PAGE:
Blackhawks

Hawk Talk: All quiet so far on trade deadline day

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Hawk Talk: All quiet so far on trade deadline day

Monday, Feb. 28, 2011
Posted: 9:54 a.m. Updated: 11:45 a.m.
By Chris Boden
CSNChicago.com

Four hours prior to the NHL's 2 p.m. (Chicago time) trade deadline, it's not a big surprise things have gone slowly around the league. We're for the most part, standing still with teams bottle-necked in Hillside on the inbound Ike for the move or two that'll open things up. Save for Radek Dvorak moving from Florida for Niclas Bergfors & Patrick Rismiller, nothing's happened since St. Louis shipped Brad Boyes to Buffalo last night. But every year, the action picks up over these final hours.

Stan Bowman continues working the phones with an even more urgent need for a defenseman after Jordan Hendry went down with a lower body injury last night. Joel Quenneville said more details should be known today. After needing help from two people to get off the ice, the eye test tells you it's an injury that needs weeks more than days to heal. With Nick Boynton gone and John Scott the only player on the present roster who's played defense before, other teams know they can hike up the price to do business. The GM has said he isn't interested in dealing anyone off the current roster, leaving the Hawks with between 1-12 and 2 million of salary cap space to add to their roster, prorated to about a quarter-season of any player's salary.

Atlanta's Mark Stuart appears to be off the potential acquisition list after the Thrashers recently acquired him from Boston. TSN's Bob McKenzie reports this morning he's on the verge of signing a three-year extension. Save for Colorado (Matt Hunwick?) and Edmonton (Ladislav Smid?) don't expect anyone from the West to help the Hawks out, particularly with just about everyone else still in contention. While the Blues now appear to be sellers, you wouldn't think they'd want to help a division rival's cause. From that standpoint, options have dwindled, at least until some more dominoes start to fall today.

We'll keep you updated throughout the day as things happen, yours truly here in Chicago, and Tracey Myers in Minnesota. Bowman is expected to remain unavailable to the media until he arrives at the Xcel Energy Center prior to tonight's game with the Wild.
Trade Winds? Not Even a Gentle Breeze

Approaching two hours ahead of the NHL trade deadline, Dale Tallon and the Florida Panthers have been the only busy team. It hasn't been the Booths and Weisses who've been sent packing, but Radek Dvorak and Dennis Wideman, and both went to fellow Eastern Conference teams (Atlanta and Washington, respectively). While that may be great if Stan Bowman would want to go back and get Marty Reasoner to help up the middle and on the penalty kill, defensive help remains elusive at this point. He and the Blackhawks are up against many other contenders seeking the same thing, with more salary cap space, and perhaps with more to offer besides minor leaguers and draft picks, or at least high draft picks. Thus far, nibbles haven't turned to bites. The longer it goes, the more likely it is that something will open up, but a couple of more deals would have to happen first.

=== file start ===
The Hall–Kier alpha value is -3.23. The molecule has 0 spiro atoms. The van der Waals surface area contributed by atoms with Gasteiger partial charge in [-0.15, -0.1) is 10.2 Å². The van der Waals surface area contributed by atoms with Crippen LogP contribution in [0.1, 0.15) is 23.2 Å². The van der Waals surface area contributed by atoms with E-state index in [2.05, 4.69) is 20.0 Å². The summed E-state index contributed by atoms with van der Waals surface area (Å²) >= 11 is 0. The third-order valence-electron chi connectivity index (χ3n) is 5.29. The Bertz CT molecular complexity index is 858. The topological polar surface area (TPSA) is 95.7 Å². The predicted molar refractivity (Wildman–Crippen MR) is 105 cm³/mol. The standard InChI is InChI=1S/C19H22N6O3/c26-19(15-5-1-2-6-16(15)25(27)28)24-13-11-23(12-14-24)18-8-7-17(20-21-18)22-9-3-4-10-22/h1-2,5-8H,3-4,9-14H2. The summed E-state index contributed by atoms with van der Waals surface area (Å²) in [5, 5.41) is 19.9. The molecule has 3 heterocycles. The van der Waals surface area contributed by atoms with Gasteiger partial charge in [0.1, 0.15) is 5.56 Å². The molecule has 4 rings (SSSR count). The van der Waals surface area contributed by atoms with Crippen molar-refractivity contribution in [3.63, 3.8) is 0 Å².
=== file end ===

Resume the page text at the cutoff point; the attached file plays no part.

Bowman said prior to Jordan Hendry's injury last night he'd be confident with his present team going forward, based on the progress they've been making, but the blue line got even thinner since. At this point, however, no one else in the West has gotten better, either, in hat's been a quiet countdown to 2 p.m. so far.

Chris Boden is the host of Blackhawks Pre and Postgame Live on Comcast SportsNet.

Getting to know four newly-signed Blackhawks

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AP

Getting to know four newly-signed Blackhawks

The Blackhawks announced Monday that they have officially agreed to terms with forward Dominik Kahun, defensemen Lucas Carlsson and Darren Raddysh and goaltender Kevin Lankinen on entry-level contracts.

Kahun ($925,000 cap hit), Lankinen ($925,000) and Raddysh ($730,000) each signed two-year deals that run through the 2019-20 season while Carlsson's is a three-year deal that runs through the 2020-21 campaign and carries a cap hit of $792,500.

So who are these guys? Let's meet them:

Carlsson

Drafted in the fourth round (No. 110 overall) by the Blackhawks in 2016, Carlsson set a career-high with 17 points (seven goals, 10 assists) in 44 games this season with Brynäs IF of the Swedish Hockey League. He was tied for fourth among all blue liners with seven goals.

Carlsson, 20, doesn't have major upside, but he's a reliable, well-rounded defenseman and that's what drew the attention of Blackhawks vice president of amateur scouting Mark Kelley.

“When he’s on the ice, he makes things happen," Kelley told Scott Powers of The Athletic last summer. "I think what impressed the Sweden under-20 coach was Lucas’ ability to challenge in all three zones. He’s an active defensively. Offensively, he challenges. He keeps plays alive.”